How to Manage Headaches at End of Pregnancy

Headaches can strike at any time during your pregnancy, so even if you sailed through the first two trimester without any symptoms, you could develop an aching head late in your pregnancy. Late pregnancy headaches often are the result of tension caused by the weight of the developing baby or preeclampsia, a type of high blood pressure that develops during pregnancy. However, migraine headaches and sinus headaches also can occur in the third trimester. Because many medications are contraindicated during pregnancy, relieving headaches using natural methods is preferable.

Pregnant woman sitting down while holding her head in pain. (Image: Antonio_Diaz/iStock/Getty Images)

Step 1

Maintain your posture. Standing and sitting up straight keeps your spine aligned and prevents strain on your muscles that can lead to headaches.

Step 2

Lie or sit down and rest at the first sign of a headache. Dim the lights and elevate your feet slightly.

Step 3

Use a cold compress on the back of your neck to relieve a tension headache. A warm compress on the forehead, eyes and nose works for sinus headaches during late pregnancy.

Step 4

Get a massage. A massage relieves the immediate pain of a headache and releases headache-inducing tension that is built up in your shoulders and neck.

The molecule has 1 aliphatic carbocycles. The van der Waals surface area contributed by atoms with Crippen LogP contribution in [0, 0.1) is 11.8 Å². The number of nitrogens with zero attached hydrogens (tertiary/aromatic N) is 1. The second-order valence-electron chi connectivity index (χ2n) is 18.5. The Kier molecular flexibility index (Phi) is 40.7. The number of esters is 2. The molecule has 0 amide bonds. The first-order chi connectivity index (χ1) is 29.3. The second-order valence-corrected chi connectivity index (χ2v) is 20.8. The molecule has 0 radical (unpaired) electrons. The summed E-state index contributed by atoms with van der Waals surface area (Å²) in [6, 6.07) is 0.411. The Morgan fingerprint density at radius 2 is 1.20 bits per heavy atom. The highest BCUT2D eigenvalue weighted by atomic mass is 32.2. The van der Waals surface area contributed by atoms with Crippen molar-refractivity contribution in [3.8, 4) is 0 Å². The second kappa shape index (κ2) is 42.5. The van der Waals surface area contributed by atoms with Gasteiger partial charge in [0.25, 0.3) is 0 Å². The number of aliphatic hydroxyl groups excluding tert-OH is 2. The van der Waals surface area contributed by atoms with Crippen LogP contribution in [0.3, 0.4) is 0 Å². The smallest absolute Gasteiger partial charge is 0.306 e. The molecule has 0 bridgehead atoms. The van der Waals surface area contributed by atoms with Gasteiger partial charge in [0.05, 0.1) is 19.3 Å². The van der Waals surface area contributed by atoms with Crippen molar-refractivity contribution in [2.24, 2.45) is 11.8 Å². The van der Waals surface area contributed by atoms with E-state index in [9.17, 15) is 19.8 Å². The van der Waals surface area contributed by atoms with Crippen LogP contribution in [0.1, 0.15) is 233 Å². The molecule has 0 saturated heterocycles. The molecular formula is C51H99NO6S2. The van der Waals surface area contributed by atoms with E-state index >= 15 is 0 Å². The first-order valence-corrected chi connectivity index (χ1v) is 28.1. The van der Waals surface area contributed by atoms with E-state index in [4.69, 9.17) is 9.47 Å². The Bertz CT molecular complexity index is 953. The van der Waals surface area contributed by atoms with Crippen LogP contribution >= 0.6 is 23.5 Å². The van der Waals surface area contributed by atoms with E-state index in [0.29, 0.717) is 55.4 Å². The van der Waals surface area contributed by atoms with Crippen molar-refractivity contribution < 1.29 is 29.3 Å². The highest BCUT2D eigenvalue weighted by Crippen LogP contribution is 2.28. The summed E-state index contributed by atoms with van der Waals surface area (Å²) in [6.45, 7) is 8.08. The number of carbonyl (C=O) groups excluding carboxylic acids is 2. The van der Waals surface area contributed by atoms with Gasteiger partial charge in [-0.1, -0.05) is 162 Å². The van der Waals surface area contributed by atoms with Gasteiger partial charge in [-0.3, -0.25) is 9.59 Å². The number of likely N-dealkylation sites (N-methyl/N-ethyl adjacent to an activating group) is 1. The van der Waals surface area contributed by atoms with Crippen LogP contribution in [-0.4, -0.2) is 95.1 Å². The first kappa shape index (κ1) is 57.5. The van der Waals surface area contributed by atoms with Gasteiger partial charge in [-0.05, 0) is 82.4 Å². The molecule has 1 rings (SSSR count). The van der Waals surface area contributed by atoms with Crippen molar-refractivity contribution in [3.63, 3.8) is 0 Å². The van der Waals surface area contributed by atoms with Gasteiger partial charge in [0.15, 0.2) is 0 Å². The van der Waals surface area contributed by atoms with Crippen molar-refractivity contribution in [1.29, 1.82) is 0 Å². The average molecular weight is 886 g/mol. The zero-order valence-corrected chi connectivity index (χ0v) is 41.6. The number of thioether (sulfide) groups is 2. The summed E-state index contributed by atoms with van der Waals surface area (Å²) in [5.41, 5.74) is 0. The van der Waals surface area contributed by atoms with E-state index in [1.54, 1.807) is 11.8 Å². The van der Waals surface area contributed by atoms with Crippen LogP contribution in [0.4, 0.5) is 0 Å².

Step 5

Take a warm bath. This relaxes your muscles and relieves pain, tension and sinus congestion, so it helps for various types of headaches.

Step 6

Eat small, frequent, healthy meals. This keeps your blood sugar steady and makes future headaches less likely, since low blood sugar can trigger a headache.

Step 7

Avoid any foods or situations that trigger headaches for you. Common food triggers include chocolate, peanuts, yogurt, cheese, yeast breads, fermented foods, preserved meats and sour cream. Environmental triggers can include fluorescent lights, loud noises, strong odors, tobacco smoke and extreme heat or cold.

Things You'll Need

  • Cool or warm compress

  • Warm bath

Warning

Don't take over-the-counter pain medication unless your physician advises it. Ibuprofen and aspirin typically are avoided during pregnancy, but acetaminophen might be OK if non-pharmaceutical methods do not work.

If your headaches feel worse than usual or does not subside after using these remedies, contact your doctor. Other signs of a potential problem that require immediate medical attention include blurred vision, hand and facial swelling, sudden weight gain and abdominal pain.

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